Figmentum: 1. figment, fiction, invention, unreality; 2. thing formed, devised; 3. image. She coaxes him into existence with every word she writes. What will Bella do when she finds herself falling in love with the main character in her latest novel?

Chapter One.

There are two kinds of loneliness.

Well, perhaps there are more, but there are two kinds with which I've become all too intimate with in the last few months.

The first—it's bittersweet, wistful, fleeting. The kind of loneliness you feel when two of your closest friends post pictures to Facebook of the two of them having a ball—without you. It's a little childish and you know it. Envious and petty. It's tempered by your delight in seeing the people you love giddy-happy. You love to see them smiling, but you're hurt you're not included in their joy. It's temporary—you know that they haven't suddenly decided to exclude you forever. Next time, it's more than likely your face will also be framed in an Instagram shot, smiley and prettier than you really are—those fucking filters blend away a multitude of blemishes.

The other kind of loneliness is bone-deep and hurts like nothing else. It's the loneliness that starts in your chest, heavy and throbbing, and radiates outward. It squeezes the air from your lungs and pushes gasping sobs from your throat. It sets your ears to ringing, makes your fingertips numb, and coils your belly into painful knots.

It's the kind I'm trying to stave off right now, desperate to push it from my consciousness. It's a futile exercise, though. This feeling is one that won't be ignored.

It's the loneliness that has you waking with your pillow streaked black, as yesterday's mascara is purged from your lashes by silent tears. The tears fall easily, slipping down your face with no effort, pushed out by the overflow of sorrow that holds your heart in its fist. They're stubborn tears—they won't listen to reason or logic. They fall where they will, when they will—with no regard for the people in the café who observe you with detached concern or mild disgust.

This is the loneliness that wants one person—just one—to see you; to see your soul and recognize it; to see your tears and wipe them from your face, knowing you don't need to be told you're being ridiculous and illogical. It's the loneliness that you feel even as your boyfriend of over two years sweats and swears above you, his face twisted with the pleasure that he's drawing from your body. The loneliness that knows, even as your own climax washes over you, that no amount of physical pleasure can replace what you're truly searching for—someone who touches your soul, who leaves his fingerprints on the very fabric of your person and changes you, completes you, brings you home.

Ernest Hemingway said, "There is nothing to writing. All you do is sit down at a typewriter and bleed."

I reread the words my fingers have just bled across the keyboard, frowning. I'm not sure I was even aware of these feelings until I sat down and started typing. I try to look at the words objectively, seeking out any pretentiousness, any disingenuousness. I shake my head. I'm not sure I can remove myself from them sufficiently to judge their worth at this point.

Maybe they'll look different in the morning. I save again, an impulse borne of fear of losing my words, of having my rambles lost into the abyss of malfunctioning technology.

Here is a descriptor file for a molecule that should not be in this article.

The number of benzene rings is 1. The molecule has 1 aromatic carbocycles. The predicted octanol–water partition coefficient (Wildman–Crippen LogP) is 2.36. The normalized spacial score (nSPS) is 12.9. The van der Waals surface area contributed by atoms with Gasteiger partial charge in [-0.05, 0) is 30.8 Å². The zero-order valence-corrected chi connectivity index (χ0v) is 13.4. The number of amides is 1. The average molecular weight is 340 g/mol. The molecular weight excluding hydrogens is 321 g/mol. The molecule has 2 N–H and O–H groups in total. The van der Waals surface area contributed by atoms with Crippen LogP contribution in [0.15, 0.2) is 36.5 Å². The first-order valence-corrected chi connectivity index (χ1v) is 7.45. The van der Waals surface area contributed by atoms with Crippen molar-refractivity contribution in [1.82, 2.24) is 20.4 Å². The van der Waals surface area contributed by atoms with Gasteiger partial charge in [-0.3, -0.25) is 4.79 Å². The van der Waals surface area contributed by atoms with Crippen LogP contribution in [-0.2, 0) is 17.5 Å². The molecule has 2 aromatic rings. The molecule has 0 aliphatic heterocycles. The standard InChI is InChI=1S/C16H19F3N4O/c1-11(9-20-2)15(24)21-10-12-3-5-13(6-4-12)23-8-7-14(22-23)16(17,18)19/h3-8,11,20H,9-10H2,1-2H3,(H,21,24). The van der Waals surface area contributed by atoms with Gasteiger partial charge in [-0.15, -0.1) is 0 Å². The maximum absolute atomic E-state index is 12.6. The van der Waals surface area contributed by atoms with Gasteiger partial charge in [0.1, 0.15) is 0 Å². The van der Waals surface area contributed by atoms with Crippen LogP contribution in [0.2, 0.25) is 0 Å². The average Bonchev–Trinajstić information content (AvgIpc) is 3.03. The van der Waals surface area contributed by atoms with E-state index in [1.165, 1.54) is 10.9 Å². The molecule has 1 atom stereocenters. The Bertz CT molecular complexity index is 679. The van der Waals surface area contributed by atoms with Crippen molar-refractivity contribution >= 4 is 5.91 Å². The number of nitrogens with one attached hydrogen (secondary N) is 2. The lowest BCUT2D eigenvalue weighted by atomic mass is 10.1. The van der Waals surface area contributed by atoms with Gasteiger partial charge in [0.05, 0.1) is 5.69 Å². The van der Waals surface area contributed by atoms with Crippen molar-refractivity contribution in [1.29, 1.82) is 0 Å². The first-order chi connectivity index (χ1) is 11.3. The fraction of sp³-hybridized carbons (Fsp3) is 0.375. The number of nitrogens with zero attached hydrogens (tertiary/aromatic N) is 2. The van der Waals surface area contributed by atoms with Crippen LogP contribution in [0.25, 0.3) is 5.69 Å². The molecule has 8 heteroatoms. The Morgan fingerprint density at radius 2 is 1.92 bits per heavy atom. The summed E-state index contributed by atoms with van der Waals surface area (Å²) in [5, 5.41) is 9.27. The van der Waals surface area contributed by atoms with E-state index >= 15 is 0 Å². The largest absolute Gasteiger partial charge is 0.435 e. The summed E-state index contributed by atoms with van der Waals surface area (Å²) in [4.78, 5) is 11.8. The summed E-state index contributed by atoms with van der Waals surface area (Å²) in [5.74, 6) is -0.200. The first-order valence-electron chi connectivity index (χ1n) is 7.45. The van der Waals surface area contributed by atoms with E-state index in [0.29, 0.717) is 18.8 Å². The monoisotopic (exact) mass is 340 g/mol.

I close a few more browser windows, and click refresh on my email account, sighing in frustration when I see three more emails from Jacob. I ignore them for now—I'll deal with him in the morning. He's not going to want to hear what I've got to say anyway.

"Bella!" I'm startled when Jasper's hand appears in front of my screen, blocking my view of the email from a teenaged fan that I just opened.

"What's up, honey?" I twist my neck to look up at him.

His blue eyes are flat, his lips pressed thin. I watch the skin of his throat flush red.

"Are you planning on coming to bed?"

I glance at the clock in the corner of the screen—it's almost one in the morning.

"Oh yeah, sorry. I'll be there in a few minutes. I just need to –"

"Just need to what, Bella? Write a few more pages, send a few more emails, do a bit more research?"

"Well –"

"For fuck's sake. Can I just have your attention for one night?"

"What do you mean?" I frown up at him. "I spent all afternoon and evening with you. I mean, we just had sex like, two hours ago. I thought you'd be asleep by now."

He spits the words through gritted teeth. "How can I sleep when all I can hear is you tap tap tapping away out here?"

"Oh, I'm sorry. I can move. Do you want me to take the laptop into the kitchen?"

"No, Bella. I don't want you to take the laptop into the kitchen."

I tilt my head. "What can I do, honey? What do you need?"

"You're fucking kidding, aren't you? How many times are we going to have this conversation? That fucking laptop gets more of your time than I do."

I fight back the urge to sigh or roll my eyes. We have had this argument far too often as of late. Instead, I listen impassively as his voice gets louder, my eyes on the muscles in his jaw as they flex and jump.

"You're on it when I wake up, you're on it when I get home from meetings. No matter what time of the day it is, I know I'll walk in the door to find you staring at a screen. I mean, fuck, Bella—we have sex and you go to 'clean up,' and two hours later you still haven't come back to bed. Because you're out here, lost in your own fucking world."

I say nothing in my defense. I can't be bothered to have this argument again.

Instead, I opt for placation. "I'm sorry. I'll just close all this stuff down."

I save my work, again, and shut down my email client. Closing the laptop lid, I smile at Jasper tentatively. He doesn't return it, spinning on his heel and storming back towards our—my—bedroom.